Exhibition Hopping: Hopper Drawing at the Whitney Museum

What was planned to be established last week, is being told this week: Every week, expect a new post about my visit to a gallery or museum. But, I plan my trips to be more oriented toward gallery hopping so I need it to be swayed more toward that. It will be its own new segment titled “Exhibition Hopping”.


This experience of consistent gallery viewing is also new in my life. It’s a habit I’m starting because 1) if my goal is to have my work represented by a gallery, I need to be familiar with the works in galleries and find which ones that fit. 2) I realized I don’t consciously do things or have things in my life for myself that I want or enjoy. So, this is one.

And yeah right now even though I enjoy the being at an exhibition, the time leading up to it is a struggle because it’s foreign to me, this habit. I know eventually going every week will be second nature.

I went to several galleries and exhibitions last week, but am saving it for after this post. My goal is to write a post the same week that I go to an exhibition. And I’ve planned my schedule where I go later in the week which means Thursday, Friday or Saturday.

This week Friday I went to the Hopper Drawing exhibition. I thought it was called Hopper’s Drawing but it’s listed as the former on the Whitney Museum site. I saw the ad for it in the summer, and since then had seen it occasionally. Friday, when deciding where to go, I found out from NY Art Beat that it was ending in 9 days. So the decision was made. Friday is pay-as-you-wish at the Whitney from 6-9pm which means the line was literally around the block to get in. While I haven’t been to the Whitney in three years, and a guy behind me asked his friend if the line is usually this long, I’m going to say that on a pay-as-you-wish day, I think it’s to be expected. But, the crowd moved quickly and after getting my ticket I went to the 3rd floor.

The Hopper Drawing exhibition for those who don’t know is for Edward Hopper(a very famous artist of the 20th century)’s large amount of drawings and preparation sketches for his paintings. But, for those who thought they’d only get to see his drawings, his paintings are also on view! As I walked through the rooms that became a beautiful surprise.

Hopper Drawing Exhibition

Hopper actually created both the drawing and built the easel
Hopper actually created both the drawing and built the easel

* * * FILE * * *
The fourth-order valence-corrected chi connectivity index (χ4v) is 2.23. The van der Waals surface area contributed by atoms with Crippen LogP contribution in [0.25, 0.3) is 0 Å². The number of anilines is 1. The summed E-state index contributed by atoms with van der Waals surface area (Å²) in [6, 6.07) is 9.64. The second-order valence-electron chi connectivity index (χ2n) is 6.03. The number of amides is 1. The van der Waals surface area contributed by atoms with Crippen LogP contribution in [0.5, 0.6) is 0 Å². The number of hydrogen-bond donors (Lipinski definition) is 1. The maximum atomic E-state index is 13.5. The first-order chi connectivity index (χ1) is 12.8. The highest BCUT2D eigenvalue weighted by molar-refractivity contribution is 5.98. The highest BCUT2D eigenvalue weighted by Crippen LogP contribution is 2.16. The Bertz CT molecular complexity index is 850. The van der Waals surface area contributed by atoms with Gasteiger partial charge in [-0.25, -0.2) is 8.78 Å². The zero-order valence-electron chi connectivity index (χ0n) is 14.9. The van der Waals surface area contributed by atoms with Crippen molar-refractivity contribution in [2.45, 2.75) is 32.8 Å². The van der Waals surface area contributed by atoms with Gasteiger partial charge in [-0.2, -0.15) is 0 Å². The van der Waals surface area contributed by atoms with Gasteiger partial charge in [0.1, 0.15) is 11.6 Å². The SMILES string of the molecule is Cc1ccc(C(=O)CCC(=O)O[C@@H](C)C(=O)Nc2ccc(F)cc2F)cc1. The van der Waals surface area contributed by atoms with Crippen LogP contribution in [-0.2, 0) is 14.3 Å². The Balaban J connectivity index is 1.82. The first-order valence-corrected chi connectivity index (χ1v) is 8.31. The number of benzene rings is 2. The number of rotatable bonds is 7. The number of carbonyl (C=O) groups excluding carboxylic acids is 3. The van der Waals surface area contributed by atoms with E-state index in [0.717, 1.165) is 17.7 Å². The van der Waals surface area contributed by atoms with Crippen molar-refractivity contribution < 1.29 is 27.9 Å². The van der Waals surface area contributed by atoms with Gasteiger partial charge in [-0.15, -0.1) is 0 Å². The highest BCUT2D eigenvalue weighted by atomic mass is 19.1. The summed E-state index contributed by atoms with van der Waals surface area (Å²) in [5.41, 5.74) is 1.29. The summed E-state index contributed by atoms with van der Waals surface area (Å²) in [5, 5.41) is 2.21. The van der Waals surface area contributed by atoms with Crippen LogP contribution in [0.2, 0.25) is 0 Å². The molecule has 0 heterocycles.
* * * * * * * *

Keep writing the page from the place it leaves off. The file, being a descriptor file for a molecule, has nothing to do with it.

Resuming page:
I knew very little about Hopper before this viewing. I know that the common remarks was that he drew these ordinary people, and ordinary settings. The people seemed to have a lot going on in their mind, they weren’t jovial, they were solitary. Even in his most famous painting “Nighthawks”, that has a couple of people, they are still not in good spirits. These are people who are awake when the town is asleep. There is a loneliness, something very human and relatable in his work.

So, I knew about that, “Nighthawks” and that gas station painting “Gas”. I didn’t know how he died, what he did in life, or where he lived.

Some things I know now:
Edward Hopper lived in New York, specifically Washington Square. He stayed in the same apartment there with his wife Josephine, from the time he moved in to his death. Before fully supporting himself on his paintings, he was an illustrator, and if you see the work he did around that period of 1906 it is commercial, much more pen and ink and almost seems like another artist. But they are lovely, and I really enjoy his watercolor.

But, I still don’t know why he drew the types of paintings he is most famous for: the solitude, the people alone, the setting alone.

Edward Hopper Drawing
Edward Hopper Drawing

Edward Hopper Exhibition

His working process is so different from mine. He was patient about his work, spending days, weeks, months planning one painting. Hopper liked to draw drawing after drawing of how he wanted the final painting to look, he did it in steps, sometimes starting very loosely, and with paper after paper getting more specific and descriptive. There are sketches at the Whitney that show how he even wrote down the colors he would use on each part. These sketches allude to him not owning or using a camera to create his work, and if you’ve seen a Hopper painting you know it’s stuff you can find in nature rather than in the imagination.

Exhibition

Hopper Exhibition

I didn’t take a photo of the painting being referenced below as I wasn’t very fond of it but this text the museum applied on its walls is a descriptive look at Hopper’s process when creating his paintings. The title is the same as the painting so search for it if you want:

Edward Hopper Exhibition

I thoroughly enjoyed my visit, and was impressed with how Hopper creates light in both his paintings and charcoal drawings especially. I wouldn’t say I’m a big fan of his oils though as they tend to be very fuzzy looking instead of clear drawn lines. But, I love the theme of being alone, of being human, or ordinary life that we find in his work. The experience of viewing his work was highlighted by seeing Nighthawks in person. Nighthawks is just one of those paintings we all know, and to get to see it in person was such a moment for me, highlighted more because I wasn’t expecting to see paintings.

I don’t have any great pictures of it, but have these below because I wanted to take in where I was, the actual experience of seeing it in person then take photos of it. So, I backed away to take it in.

Nighthawks Hopper Drawing

This visit has inspired me to go see more exhibitions put on for artists of the 20th century. I know I’ll tackle Magritte at the MOMA soon.

Go! See!

Happy Sunday.